Enola Holmes (2020)

Since his 1887 debut, Sherlock Holmes has filled every story with his outsized ego and intellect.  He stomps about the topography of Victorian London, tugging at his pipe and dissecting the detritus of criminals with frightening precision.  Many filmmakers have riffed on Arthur Conan Doyle’s legendary template with varying degrees of success, but few have shaken things up with the infectious fun and energy of Enola Holmes.   In this version, the venerable detective doesn’t dominate every frame with his brilliance.  That honor instead falls to his intrepid, headstrong little sister.

Based on the young adult books by Nancy Springer, Enola opens with the origins of the iconic Holmes family:  Haughty Mycroft (Sam Claflin) is petulant and snarky, while his little brother Sherlock (Henry Cavill) comes across as redoubtably intellectual yet emotionally chilly.  Enola (Millie Bobby Brown) is younger by decades, but already possesses the sleuth-savvy of her siblings.  Eudoria, their eccentric, empowered mother (Helena Bonham Carter), trains Enola not only in history and literature,  but also a host of tomboyish pursuits:  She learns archery, jiu jitsu, and how to make explosives.  Even at sixteen, Enola has the charm and skill of a true Renaissance woman.  

Unfortunately, the fun can’t last forever.  One day, Eudoria vanishes, leaving  a slew of difficult clues in her wake. Enola barely gets a minute to tackle the mystery before her famous brothers stroll in and take charge of the scene.  Mycroft orders his baby sister off to finishing school, much to her vein-popping chagrin.  Enola doesn’t give him the chance:  She collects a few things and sneaks away to London, determined to find her mother and prove that she can be more than society expects from her.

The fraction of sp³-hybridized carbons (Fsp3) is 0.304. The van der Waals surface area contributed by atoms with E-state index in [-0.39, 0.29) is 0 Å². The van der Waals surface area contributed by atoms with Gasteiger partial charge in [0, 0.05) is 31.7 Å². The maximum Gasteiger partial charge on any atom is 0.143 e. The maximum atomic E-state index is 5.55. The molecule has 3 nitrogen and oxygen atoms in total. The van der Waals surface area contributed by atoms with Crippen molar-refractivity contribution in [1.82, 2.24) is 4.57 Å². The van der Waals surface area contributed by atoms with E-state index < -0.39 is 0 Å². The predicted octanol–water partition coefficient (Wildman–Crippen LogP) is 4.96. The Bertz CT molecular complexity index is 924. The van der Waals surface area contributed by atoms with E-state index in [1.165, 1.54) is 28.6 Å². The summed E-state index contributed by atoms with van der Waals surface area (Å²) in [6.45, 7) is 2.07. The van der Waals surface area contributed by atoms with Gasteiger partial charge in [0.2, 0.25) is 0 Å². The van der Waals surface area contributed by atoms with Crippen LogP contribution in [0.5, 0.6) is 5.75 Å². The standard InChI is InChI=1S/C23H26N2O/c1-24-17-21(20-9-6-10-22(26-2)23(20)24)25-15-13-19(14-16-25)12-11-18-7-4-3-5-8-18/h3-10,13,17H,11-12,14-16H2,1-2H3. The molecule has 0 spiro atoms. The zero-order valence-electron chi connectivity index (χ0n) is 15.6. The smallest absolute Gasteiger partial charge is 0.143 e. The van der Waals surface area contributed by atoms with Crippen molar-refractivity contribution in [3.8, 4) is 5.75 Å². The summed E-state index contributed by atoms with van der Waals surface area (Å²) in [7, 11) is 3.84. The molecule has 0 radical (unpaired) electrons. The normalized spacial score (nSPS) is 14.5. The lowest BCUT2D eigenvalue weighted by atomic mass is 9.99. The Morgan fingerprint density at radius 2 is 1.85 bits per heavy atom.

Along her journey on the lam, Enola meets cute with Viscount Tewkesbury (Louis Partridge), a dashing young aristocrat on the dodge from his own family.  They bicker and banter and trade dirty looks–I mean, you don’t think they might actually have the hots for each other??  *gasp*  No!  I don’t either.  Anyway, turns out that Duke Cutesbury has a deadly mystery of his own.  And, naturally, Enola deduces that his backstory might have a lot to do with hers.  

There–that’s all you get.  Enola won’t break any brains with its surprises, but I still won’t spoil anything for you.  The filmmakers make sure that getting to the inevitably elementary conclusion is most of the fun.  Enola’s coming-of-age tale gets enlivened with all sorts of gimmickry:  She often breaks the fourth wall, offering snippets of narration and sly winks and smirks right to the audience.  Also, exposition gets souped-up with rickety silent movie intertitles and steampunk-infused cutaways.  This kinda thing usually drowns a movie in its own cleverness, but it actually works well here.  As a story for young adults, these modern flourishes should help the story better connect with its target audience.  

None of that would matter were it not for Brown’s lead performance.  Fans who only know her as the shellshocked Eleven on Stranger Things or through her wasted performance in Godzilla: King of the Monsters will enjoy the range she gets to show off here.  As Enola, Brown is funny, razor-sharp and confident, but also completely relatable.  She has the talent and screen presence to be a durable movie star.  You can bank on it.

Meanwhile, Cavil imbues Sherlock with a surprising moments of warmth and vulnerability.  Some people might not approve of such a turn for Holmes, but it serves the story well.  Since Mycroft is such a one-dimensional git, having a more empathetic Sherlock helps keep the story in balance.  Honestly, the whole cast is rock-solid.

More than anything, Enola Holmes is a lark, a low-calorie mystery that never commits the sin of self-seriousness.  It also proves that stories pitched toward tweens and teens can be funny and smart at the same time.  I normally don’t like it when movies set up sequels, but I didn’t mind it here.  If future Enola installments are as strong as this one, count me in.  

123 min.  PG-13.  (Netflix)

 

 

Author: Todd Wofford

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